Have Walker, Will Travel
By Mildred Boyd
Although Cuenca is the third largest city in Ecuador, getting there is not easy. When Lizz, Judy, walker and I essayed the trip, it took two days. There were layovers in Mexico City and Panama City before we finally reached Quito, too late to catch the last plane to our final destination.
It was a hard journey for me even with the help of my two ladies-in-waiting and everyone else I encountered. Once again, I was pleasantly surprised and duly grateful at the courtesy and helpfulness of airline employees and, especially, by the kindness and consideration of my fellow travelers.
As before, I took my walker to the door of the airplane and had it back as soon as we disembarked. I was assigned an aisle seat in the first row of each plane to minimize the distance I had to walk without help and never had to stand in the long lines through immigration and customs. Neither did my daughters. We were sought out, courteously escorted to a special gate for the handicapped and ushered through with a wave. People made way for me with heartwarming smiles and, if I stumbled, total strangers steadied me and offered help.
In spite of all this coddling, I was happy to fall into bed in the charming colonial mansion that was our hotel. I was still a little dragged out next morning but a lot of coffee and a visit to the National Anthropological Museum in Quito perked me up considerably. The museum is multi-storied but there is a small elevator to whisk people like me from floor to floor.
Since Ecuador was once part of the Inca Empire, there were many artifacts from that culture but most of the exhibits were devoted to the little known, indigenous peoples of the area. I was particularly impressed by the collection of magnificent, many-stranded necklaces. Some were elegant creations of gold and jade fit for an Emperor. My favorites, however, were the charming ones composed of shell, bone, obsidian, pretty pebbles and exotic seeds of every description. These were obviously made and worn by the common people.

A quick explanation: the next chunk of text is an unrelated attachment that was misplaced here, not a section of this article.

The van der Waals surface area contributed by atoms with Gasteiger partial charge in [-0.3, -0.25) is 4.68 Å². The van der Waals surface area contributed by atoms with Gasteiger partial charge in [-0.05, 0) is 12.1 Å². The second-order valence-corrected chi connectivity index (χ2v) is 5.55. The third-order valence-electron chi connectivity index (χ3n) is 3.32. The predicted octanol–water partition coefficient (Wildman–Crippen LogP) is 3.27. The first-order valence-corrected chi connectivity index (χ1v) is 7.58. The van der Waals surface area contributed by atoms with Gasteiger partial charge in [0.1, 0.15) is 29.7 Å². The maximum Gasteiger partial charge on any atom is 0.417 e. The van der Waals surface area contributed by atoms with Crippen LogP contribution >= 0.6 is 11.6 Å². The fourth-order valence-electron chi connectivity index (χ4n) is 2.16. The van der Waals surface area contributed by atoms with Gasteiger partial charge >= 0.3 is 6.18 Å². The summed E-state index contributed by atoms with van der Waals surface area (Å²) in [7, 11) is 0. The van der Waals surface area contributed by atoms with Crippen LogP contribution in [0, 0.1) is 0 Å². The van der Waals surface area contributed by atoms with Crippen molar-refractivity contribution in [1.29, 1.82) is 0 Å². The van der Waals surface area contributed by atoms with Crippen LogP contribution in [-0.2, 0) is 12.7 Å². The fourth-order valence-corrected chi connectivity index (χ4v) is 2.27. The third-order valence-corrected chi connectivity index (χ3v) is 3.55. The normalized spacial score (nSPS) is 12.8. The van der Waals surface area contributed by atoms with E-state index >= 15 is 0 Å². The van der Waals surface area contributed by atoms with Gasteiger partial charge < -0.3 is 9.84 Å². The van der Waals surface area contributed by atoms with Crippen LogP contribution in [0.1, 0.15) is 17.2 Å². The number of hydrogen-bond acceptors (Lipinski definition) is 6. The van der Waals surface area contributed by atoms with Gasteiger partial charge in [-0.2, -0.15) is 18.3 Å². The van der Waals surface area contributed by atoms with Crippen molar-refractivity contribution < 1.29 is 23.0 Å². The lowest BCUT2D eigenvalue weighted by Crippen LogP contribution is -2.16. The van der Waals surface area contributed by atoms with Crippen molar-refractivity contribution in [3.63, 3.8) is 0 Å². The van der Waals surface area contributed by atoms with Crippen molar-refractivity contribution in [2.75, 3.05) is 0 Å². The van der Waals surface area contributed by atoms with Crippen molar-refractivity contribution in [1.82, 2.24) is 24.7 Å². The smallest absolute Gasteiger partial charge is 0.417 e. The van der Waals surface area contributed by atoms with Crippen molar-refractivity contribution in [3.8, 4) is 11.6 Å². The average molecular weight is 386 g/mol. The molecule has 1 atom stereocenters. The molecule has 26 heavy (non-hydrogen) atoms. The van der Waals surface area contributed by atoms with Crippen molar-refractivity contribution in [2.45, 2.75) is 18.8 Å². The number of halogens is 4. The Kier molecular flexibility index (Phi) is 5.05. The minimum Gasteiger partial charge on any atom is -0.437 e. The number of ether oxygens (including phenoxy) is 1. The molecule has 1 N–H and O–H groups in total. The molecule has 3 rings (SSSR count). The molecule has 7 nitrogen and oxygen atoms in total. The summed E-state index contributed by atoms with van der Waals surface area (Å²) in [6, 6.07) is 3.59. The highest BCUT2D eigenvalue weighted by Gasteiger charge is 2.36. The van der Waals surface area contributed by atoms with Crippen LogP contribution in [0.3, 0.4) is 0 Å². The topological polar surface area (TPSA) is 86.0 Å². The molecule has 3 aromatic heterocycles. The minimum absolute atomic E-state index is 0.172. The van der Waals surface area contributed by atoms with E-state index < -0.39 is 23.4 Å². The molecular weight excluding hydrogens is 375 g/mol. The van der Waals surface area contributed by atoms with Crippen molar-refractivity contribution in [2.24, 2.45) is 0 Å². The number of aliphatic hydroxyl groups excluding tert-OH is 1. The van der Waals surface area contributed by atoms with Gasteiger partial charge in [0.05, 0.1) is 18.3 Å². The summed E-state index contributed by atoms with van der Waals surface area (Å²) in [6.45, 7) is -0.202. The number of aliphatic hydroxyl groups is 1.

Our late afternoon flight arrived in Cuenca while there was still enough light to appreciate the beauty of the city and the splendor of its mountain setting. The streets were wide, amazingly clean and smoothly paved which augured well for my being able to get around easily with my walker.
Our destination was the apartment Judy and Allen had purchased on an earlier trip. I had seen pictures of the mountain stream it faces but heavy rains in the mountains had turned the babbling brook I expected into a raging torrent. That and that the apartment was quite luxurious are about my only memories.
Changes in atmospheric pressure and severe dehydration finally caught up with me and all I could do was sleep for several days. Next time I’ll tell you what I saw when I finally woke up.
For more information about Lake Chapala visit: www.chapala.com